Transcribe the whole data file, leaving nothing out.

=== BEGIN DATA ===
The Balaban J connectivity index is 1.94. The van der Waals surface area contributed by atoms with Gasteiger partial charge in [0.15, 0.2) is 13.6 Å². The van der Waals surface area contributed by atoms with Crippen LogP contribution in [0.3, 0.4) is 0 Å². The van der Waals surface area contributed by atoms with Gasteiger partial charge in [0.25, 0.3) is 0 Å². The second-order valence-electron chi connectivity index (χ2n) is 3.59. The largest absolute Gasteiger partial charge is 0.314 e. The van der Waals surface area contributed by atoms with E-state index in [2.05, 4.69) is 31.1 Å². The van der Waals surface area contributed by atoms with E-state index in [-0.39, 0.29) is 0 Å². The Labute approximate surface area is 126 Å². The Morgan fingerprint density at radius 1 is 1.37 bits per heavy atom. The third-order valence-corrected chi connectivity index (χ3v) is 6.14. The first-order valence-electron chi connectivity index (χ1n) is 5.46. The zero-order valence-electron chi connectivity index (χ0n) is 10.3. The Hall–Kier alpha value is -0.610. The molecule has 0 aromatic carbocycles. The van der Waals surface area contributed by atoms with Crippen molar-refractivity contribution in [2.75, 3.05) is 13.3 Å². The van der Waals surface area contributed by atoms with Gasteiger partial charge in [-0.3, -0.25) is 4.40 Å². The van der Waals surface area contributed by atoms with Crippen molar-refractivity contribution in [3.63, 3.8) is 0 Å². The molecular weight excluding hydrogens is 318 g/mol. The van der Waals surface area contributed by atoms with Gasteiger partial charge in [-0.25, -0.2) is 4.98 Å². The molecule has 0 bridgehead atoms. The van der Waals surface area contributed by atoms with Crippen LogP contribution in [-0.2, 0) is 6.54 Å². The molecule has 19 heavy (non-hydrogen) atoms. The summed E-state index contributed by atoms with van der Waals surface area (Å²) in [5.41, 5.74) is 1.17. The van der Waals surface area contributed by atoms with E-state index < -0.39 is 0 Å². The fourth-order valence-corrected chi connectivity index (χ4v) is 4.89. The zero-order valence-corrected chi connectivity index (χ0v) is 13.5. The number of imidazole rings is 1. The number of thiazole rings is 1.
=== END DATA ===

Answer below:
The Balaban J connectivity index is 1.94. The van der Waals surface area contributed by atoms with Gasteiger partial charge in [0.15, 0.2) is 13.6 Å². The van der Waals surface area contributed by atoms with Crippen LogP contribution in [0.3, 0.4) is 0 Å². The van der Waals surface area contributed by atoms with Gasteiger partial charge in [0.25, 0.3) is 0 Å². The second-order valence-electron chi connectivity index (χ2n) is 3.59. The largest absolute Gasteiger partial charge is 0.314 e. The van der Waals surface area contributed by atoms with E-state index in [2.05, 4.69) is 31.1 Å². The van der Waals surface area contributed by atoms with E-state index in [-0.39, 0.29) is 0 Å². The Labute approximate surface area is 126 Å². The Morgan fingerprint density at radius 1 is 1.37 bits per heavy atom. The third-order valence-corrected chi connectivity index (χ3v) is 6.14. The first-order valence-electron chi connectivity index (χ1n) is 5.46. The zero-order valence-electron chi connectivity index (χ0n) is 10.3. The Hall–Kier alpha value is -0.610. The molecule has 0 aromatic carbocycles. The van der Waals surface area contributed by atoms with Crippen molar-refractivity contribution in [2.75, 3.05) is 13.3 Å². The van der Waals surface area contributed by atoms with Gasteiger partial charge in [-0.3, -0.25) is 4.40 Å². The van der Waals surface area contributed by atoms with Crippen molar-refractivity contribution in [3.63, 3.8) is 0 Å². The molecular weight excluding hydrogens is 318 g/mol. The van der Waals surface area contributed by atoms with Gasteiger partial charge in [-0.25, -0.2) is 4.98 Å². The molecule has 0 bridgehead atoms. The van der Waals surface area contributed by atoms with Crippen LogP contribution in [-0.2, 0) is 6.54 Å². The molecule has 19 heavy (non-hydrogen) atoms. The summed E-state index contributed by atoms with van der Waals surface area (Å²) in [5.41, 5.74) is 1.17. The van der Waals surface area contributed by atoms with E-state index < -0.39 is 0 Å². The fourth-order valence-corrected chi connectivity index (χ4v) is 4.89. The zero-order valence-corrected chi connectivity index (χ0v) is 13.5. The number of imidazole rings is 1. The number of thiazole rings is 1.